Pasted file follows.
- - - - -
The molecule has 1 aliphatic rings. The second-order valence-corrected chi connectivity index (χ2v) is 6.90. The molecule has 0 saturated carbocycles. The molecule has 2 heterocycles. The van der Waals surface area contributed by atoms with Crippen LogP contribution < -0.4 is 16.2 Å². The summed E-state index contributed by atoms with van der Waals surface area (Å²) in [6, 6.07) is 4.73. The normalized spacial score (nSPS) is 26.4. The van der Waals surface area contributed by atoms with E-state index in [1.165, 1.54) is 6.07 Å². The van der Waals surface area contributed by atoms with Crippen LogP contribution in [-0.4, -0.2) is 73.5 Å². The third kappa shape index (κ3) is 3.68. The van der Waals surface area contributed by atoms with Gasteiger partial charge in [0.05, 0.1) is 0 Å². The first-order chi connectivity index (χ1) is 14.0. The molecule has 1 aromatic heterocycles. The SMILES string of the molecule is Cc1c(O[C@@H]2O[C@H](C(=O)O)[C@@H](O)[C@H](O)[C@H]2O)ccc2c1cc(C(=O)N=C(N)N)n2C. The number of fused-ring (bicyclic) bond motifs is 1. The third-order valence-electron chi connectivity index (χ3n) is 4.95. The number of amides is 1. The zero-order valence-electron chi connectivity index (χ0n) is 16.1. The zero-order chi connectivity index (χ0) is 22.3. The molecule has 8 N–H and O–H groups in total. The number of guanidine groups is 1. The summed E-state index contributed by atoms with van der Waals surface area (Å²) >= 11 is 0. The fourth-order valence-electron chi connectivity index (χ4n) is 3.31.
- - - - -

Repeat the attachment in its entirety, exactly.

The molecule has 1 aliphatic rings. The second-order valence-corrected chi connectivity index (χ2v) is 6.90. The molecule has 0 saturated carbocycles. The molecule has 2 heterocycles. The van der Waals surface area contributed by atoms with Crippen LogP contribution < -0.4 is 16.2 Å². The summed E-state index contributed by atoms with van der Waals surface area (Å²) in [6, 6.07) is 4.73. The normalized spacial score (nSPS) is 26.4. The van der Waals surface area contributed by atoms with E-state index in [1.165, 1.54) is 6.07 Å². The van der Waals surface area contributed by atoms with Crippen LogP contribution in [-0.4, -0.2) is 73.5 Å². The third kappa shape index (κ3) is 3.68. The van der Waals surface area contributed by atoms with Gasteiger partial charge in [0.05, 0.1) is 0 Å². The first-order chi connectivity index (χ1) is 14.0. The molecule has 1 aromatic heterocycles. The SMILES string of the molecule is Cc1c(O[C@@H]2O[C@H](C(=O)O)[C@@H](O)[C@H](O)[C@H]2O)ccc2c1cc(C(=O)N=C(N)N)n2C. The number of fused-ring (bicyclic) bond motifs is 1. The third-order valence-electron chi connectivity index (χ3n) is 4.95. The number of amides is 1. The zero-order valence-electron chi connectivity index (χ0n) is 16.1. The zero-order chi connectivity index (χ0) is 22.3. The molecule has 8 N–H and O–H groups in total. The number of guanidine groups is 1. The summed E-state index contributed by atoms with van der Waals surface area (Å²) >= 11 is 0. The fourth-order valence-electron chi connectivity index (χ4n) is 3.31.